If I were to say something about the cinema of 2011 so far, it would be that very few of the year’s highlights stand up to repeat viewing. However, I’d also posit that it’s been a good year for mainstream sci-fi.
Neil Burger’s Limitless and Duncan Jones’ Source Code both had modest but ambitious use of visual effects to tell the story, primarily focusing on characters rather than spectacle. And, with more in common with Source Code, George Nolfi’s The Adjustment Bureau makes for a really memorable sci-fi romance that actually does stand up to repeat viewings.
Based on a Philip K. Dick short story called Adjustment Team, the film boasts a great performance from Matt Damon as a politician we can actually like and root for. His Congressman David Norris has just suffered an embarrassing electoral defeat when he bumps into a beautiful dancer, Elise.
The two immediately strike up an affectionate banter, and David is inspired to make a defiant concession speech that instantly makes him the frontrunner in the next election. David and Elise have another chance meeting the very next day, after which men in hats barge into David’s office.
The course of the future, they explain, is dependent on their intervention in humans’ free will, and Elise is all that stands between David and an incredible political career that could well put him in the White House. The trouble is, David and Elise are madly in love with one another, and David will do anything to fight fate and be with her.
Pushed back from late summer 2010 to March this year, the film benefited from being allowed to breathe at the box office, rather than being fired out into the world as counter-programming against The Expendables or Piranha 3D. Like Source Code and Limitless, it’s gateway sci-fi for less geeky viewers, but crucially, it’s a compelling romance.
Matt Damon and Emily Blunt give great performances by themselves, but they’re never more fantastic than when their characters are together. They have the most marvellous chemistry you’ve seen in a long, long time, and that’s what really sells the more outlandish elements of The Adjustment Bureau.
The story has echoes of A Matter Of Life And Death, in which David Niven and Kim Hunter have to prove their love to a higher power. The Adjustment Bureau is more atheistic in its representation of a higher power, which is not to say that it’s without belief, merely that it’s spiritual without being specific.
The vagaries of this setup are sometimes puzzling. Terence Stamp’s Thompson tells us that temporarily allowing people to have actual free will brought the Dark Ages, two world wars, and the Cuban Missile Crisis. It gives the work of this powerful and conservative organisation some sense of scale, but doesn’t allow for the atrocities that have occurred all over the world since then.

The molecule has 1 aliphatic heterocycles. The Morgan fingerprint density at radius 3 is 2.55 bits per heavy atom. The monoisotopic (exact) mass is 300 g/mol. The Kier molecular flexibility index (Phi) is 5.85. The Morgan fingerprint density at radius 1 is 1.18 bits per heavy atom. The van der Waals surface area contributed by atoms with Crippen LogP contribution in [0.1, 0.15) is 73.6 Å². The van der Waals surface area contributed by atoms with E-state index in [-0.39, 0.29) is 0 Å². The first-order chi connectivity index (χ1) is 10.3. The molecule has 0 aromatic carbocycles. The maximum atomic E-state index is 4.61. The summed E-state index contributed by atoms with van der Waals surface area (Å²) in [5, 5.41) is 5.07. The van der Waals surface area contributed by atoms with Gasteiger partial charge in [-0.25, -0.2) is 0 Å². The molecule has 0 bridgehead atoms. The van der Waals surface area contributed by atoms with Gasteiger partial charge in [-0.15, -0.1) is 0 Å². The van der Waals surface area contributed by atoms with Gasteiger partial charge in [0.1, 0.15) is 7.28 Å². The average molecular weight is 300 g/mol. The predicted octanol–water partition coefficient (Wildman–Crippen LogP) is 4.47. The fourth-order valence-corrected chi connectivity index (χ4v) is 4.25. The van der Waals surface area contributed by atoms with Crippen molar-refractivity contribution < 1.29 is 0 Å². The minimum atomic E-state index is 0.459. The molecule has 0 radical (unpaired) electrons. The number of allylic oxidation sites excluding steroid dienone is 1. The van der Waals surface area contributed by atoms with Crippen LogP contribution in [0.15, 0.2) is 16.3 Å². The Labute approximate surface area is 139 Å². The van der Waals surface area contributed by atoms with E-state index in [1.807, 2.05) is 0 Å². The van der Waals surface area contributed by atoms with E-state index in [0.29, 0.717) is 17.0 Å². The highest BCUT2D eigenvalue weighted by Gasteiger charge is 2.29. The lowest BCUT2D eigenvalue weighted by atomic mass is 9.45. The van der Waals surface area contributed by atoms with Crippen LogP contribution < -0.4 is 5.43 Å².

But the crucial likeness to the Powell and Pressburger classic is that no matter how big the stakes are, no matter how incredulous some of its world-buidling may be, it’s the human element between Damon and Blunt that allows it to soar.
It’s an enormously likeable film, with something to offer many different viewers, with its thoughtful passage between sci-fi parable and endearing romance. The balance is very well maintained, and the imagination of the film is a far cry from the simple-minded strapline of “Bourne Meets Inception“, trumpeted on the cover of this DVD.
Much like the film itself, the extras on this disc are modest, but thoughtful. The main feature comes with a commentary by George Nolfi, with a certain amount of insight from the perspective of the writer-director. As he’s on his own on this track, he occasionally falls silent for certain scenes, most notably in his enjoyment of David’s first meeting with Elise, and fair play to him. It’s a good scene, but maybe the track would have been more valuable with another contributor, like Damon or Blunt.
Both leads are present in the featurettes, however, the most interesting of which is Becoming Elise, which follows Blunt from persuading Nolfi to cast her in the film, through her training for the dance sequences in the film. It complements Blunt’s already strong performance by showing the sheer exertion and effort she put into learning how to dance like Elise, from scratch.
Another interesting feature, Leaping Through New York, shares some insight into the film’s grand location work, in which New York features as itself, rather than Vancouver or somewhere else. The featurette centres around visual effects in the film’s brilliant final chase sequence, while Destined To Be is a more general overview of the characters and the actors’ chemistry with one another.
Deleted and extended scenes round out the extras, and they’re perhaps most notable for their inclusion of a character who doesn’t appear in the film,an Adjustment Bureau bloke called Henderson, played by Lost‘s Daniel Dae Kim. In two scenes, it seems like his entire function is to patronise John Slattery, whose character is perpetually frustrated by David’s persistence.
Having heard about the film’s ending being re-shot, I had expected the alternate ending to show up amongst these scenes. It seems like a peculiar omission, but I’m not complaining about a package that complements one of the year’s most ambitious and likeable films so far.
You can rent or buy The Adjustment Bureau at Blockbuster.co.uk.